Grandiose Delusions

What is Grandiose Delusions?

A person that suffers from grandiose delusions may think they’re a Prophet of the Lord, Jesus himself, a celebrity, a super-genius, a super hero, or just the chosen one.

The main thing to remember is that they’re not any of those things.

They’re just a regular person who thinks they’re an extremely special or gifted person that’s better than everybody else.

They can be homeless but believe they live in a mansion and they’re rich. This person will swear they’ve bathed in rose petal water when you can look at them and tell they haven’t bathed in a week. They may even tell you that they talk to God and they have some big secret information that only they know. Either way, it’s important to not feed into the delusion no matter how upset, angry, or frustrated they may get.

Grandiose Delusions Symptoms

Approximately 10% of the population is delusional, but they are not classified as suffering from psychosis or specifically delusions of grandeur. Thinking you’re the best, or prettiest, or smartest doesn’t mean you have grandiose delusions. It’s when you are none of those things but “believe” that you are when there is cause for concern.

Although the symptoms vary from case to case, here are 10 basic symptoms:

1. Some of the symptoms mimic other mental illnesses.

Hallucinations, irritability, anger, hostility, and depression are symptoms of other illnesses that may manifest.

2. The person believes the delusion is the reality.

When everyone else knows it’s a delusion but the person does not, it’s a problem. If all the evidence and all the facts contradict the individual’s belief then it’s definitely a delusion. It’s like when a person says they’re a rich CEO of a company but you know they don’t even have one job, that’s a grandiose delusion.

3. The person believes they are known.

The person usually believes that everybody knows them or should know who they are because they are so important. They may act like the paparazzi is after them, or become confused when people don’t know who they are because they think they’re famous.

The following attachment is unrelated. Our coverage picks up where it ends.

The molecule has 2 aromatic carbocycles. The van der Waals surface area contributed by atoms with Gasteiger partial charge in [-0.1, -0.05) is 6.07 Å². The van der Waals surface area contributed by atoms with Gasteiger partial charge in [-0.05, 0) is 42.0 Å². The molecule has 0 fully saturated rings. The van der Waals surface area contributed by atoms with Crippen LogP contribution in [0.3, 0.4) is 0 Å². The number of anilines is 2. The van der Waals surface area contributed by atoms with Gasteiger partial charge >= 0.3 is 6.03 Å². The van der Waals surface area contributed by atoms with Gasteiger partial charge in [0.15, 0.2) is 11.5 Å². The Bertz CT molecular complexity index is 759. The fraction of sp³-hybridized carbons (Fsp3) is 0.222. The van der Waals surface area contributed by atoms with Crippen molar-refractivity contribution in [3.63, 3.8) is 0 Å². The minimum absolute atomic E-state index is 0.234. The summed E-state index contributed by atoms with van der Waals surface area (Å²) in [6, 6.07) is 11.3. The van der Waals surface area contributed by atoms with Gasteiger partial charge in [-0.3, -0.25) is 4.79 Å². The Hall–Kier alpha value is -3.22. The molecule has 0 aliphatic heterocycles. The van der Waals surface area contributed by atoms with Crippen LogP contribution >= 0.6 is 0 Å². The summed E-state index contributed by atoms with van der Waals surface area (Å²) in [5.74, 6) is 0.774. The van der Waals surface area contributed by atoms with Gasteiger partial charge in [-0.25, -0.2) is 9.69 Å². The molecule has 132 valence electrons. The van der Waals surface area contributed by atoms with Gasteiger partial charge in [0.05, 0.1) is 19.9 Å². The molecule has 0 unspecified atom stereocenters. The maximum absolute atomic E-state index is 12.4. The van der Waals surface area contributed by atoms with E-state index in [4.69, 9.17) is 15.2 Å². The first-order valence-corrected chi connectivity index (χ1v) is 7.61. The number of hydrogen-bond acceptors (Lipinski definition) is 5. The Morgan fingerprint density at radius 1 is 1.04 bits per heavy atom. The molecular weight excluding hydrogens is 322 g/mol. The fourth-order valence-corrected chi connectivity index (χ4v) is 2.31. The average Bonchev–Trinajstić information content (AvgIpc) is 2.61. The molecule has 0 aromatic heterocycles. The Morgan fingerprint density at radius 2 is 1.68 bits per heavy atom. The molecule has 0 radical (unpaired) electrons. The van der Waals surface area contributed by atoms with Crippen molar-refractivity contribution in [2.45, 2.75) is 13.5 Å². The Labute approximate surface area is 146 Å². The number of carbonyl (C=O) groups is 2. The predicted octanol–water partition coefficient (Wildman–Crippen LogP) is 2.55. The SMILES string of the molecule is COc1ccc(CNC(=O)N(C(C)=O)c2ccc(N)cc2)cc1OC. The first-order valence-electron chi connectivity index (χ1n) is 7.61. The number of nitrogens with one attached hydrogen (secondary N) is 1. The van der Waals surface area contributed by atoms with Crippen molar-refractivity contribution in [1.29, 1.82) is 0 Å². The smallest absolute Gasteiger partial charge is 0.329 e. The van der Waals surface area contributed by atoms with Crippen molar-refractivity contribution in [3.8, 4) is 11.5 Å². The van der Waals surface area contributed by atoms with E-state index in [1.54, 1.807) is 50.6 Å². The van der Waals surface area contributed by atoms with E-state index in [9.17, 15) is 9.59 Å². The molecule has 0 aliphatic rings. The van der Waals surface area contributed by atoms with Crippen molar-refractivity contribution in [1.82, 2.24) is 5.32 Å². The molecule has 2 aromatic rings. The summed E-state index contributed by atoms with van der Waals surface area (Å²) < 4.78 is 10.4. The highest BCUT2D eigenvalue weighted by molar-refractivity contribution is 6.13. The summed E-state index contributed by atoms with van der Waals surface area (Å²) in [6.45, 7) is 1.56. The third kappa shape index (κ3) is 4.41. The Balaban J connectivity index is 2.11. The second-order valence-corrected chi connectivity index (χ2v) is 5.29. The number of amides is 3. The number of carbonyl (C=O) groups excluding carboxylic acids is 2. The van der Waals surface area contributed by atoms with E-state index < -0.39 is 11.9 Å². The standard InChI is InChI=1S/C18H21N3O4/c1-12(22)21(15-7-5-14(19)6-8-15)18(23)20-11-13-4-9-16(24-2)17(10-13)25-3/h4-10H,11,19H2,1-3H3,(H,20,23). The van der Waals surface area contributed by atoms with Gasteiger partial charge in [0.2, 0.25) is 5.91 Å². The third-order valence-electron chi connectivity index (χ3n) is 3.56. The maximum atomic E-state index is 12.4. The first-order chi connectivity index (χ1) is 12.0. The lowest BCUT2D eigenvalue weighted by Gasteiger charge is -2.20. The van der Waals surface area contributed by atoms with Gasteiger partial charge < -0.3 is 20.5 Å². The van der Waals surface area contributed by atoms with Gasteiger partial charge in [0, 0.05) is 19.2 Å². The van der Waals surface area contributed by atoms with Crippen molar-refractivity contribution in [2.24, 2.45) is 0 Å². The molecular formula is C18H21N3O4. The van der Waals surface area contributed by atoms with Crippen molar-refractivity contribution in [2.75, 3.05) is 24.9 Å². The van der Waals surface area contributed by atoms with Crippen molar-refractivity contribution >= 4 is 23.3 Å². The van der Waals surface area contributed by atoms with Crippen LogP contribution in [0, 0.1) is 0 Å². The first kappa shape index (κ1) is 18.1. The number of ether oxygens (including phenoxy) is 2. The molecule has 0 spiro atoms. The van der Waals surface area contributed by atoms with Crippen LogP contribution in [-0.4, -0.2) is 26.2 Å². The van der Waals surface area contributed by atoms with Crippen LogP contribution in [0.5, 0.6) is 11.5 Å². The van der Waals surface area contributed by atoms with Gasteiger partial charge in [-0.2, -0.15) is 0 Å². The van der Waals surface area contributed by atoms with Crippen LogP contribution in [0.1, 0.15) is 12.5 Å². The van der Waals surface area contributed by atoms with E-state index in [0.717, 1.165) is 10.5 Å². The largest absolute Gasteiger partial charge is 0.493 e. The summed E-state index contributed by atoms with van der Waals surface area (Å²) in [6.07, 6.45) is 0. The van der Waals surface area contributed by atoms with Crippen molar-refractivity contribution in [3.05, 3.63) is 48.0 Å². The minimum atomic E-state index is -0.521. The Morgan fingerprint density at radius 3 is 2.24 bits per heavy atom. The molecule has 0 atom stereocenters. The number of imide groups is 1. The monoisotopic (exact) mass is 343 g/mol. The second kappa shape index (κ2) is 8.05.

4. The person thinks they know more than everyone else.

The person may think they are a genius, that they know more than other people. They think they are the smartest person on earth, or that they have some type of knowledge of something that others don’t have. Those that have a Ph.D. may exhibit this symptom. They have a high level of expertise in their field to the point they may feel they know it all.

5. Other viewpoints are not valued.

Regardless of evidence, the person will not listen to what others have to say about them. They only believe the delusion and accept that as truth, nothing else. No matter what you try to tell this person, or show them to the contrary, they will not believe anything you have to say. They may even decide you’re jealous of what they have, who they are, or what they know. Any evidence shared with them will be viewed as lies.

6. The delusion itself is impossible.

The delusion will always be the exact opposite of reality. It will be impossible and implausible to be true.

7. The person thinks they hold a position of power.

A powerless person may think they hold a position of power to combat the powerlessness of their situation. The opposite of that would be a rich person who sees himself as a god or a king because of his position in society. The delusion lies in the reality of the actual power that they hold versus the power they believe they have.

8. The person exaggerates their self-worth.

A person that suffers from grandiose delusions thinks they are more important than they really are. They believe the world would not turn without them.

9. They believe they have connections.

Connections with icons, religious deities, and among the rich and famous are all examples of people they want to be connected to. They may claim they talk to Jesus, or are friends with famous people.

10. They live in their delusional truth daily.

These people live their lives based on these delusions. It impacts and affects their quality of life even though it’s not tied to anything in the moment.

If other illnesses are the cause of the delusions, other symptoms may include euphoria, assaultive behavior, and seizures.

Grandiose Delusions Causes

In some cases, it’s difficult to say exactly what causes these types of delusions. Psychotic disorders like schizophrenia, bipolar disorder, dementia, and delirium have been suspected to be the cause. There are other suspected causes such as lesions in the frontal lobe of the brain, drug use, genetics, environment, neurotransmitter concentrations, receptor density, brain anatomy, brain injuries, and brain inflammation.

People sometimes use grandiose delusions as a defense mechanism against an onset of depression.

It might help boost a damaged ego, deal with hard times, or help deflect from tragedy and a bad situation. Rather than fall into a manic episode, the brain pushes them into the opposite direction. In those instances, medical professionals have to assess and determine if it’s better to leave the person within their delusional state. If the mind thrusts a person into the delusional state to save it from a psychotic break and bringing them back to reality puts them in a position where they may harm themselves or others, they may be better left alone to their fantasy.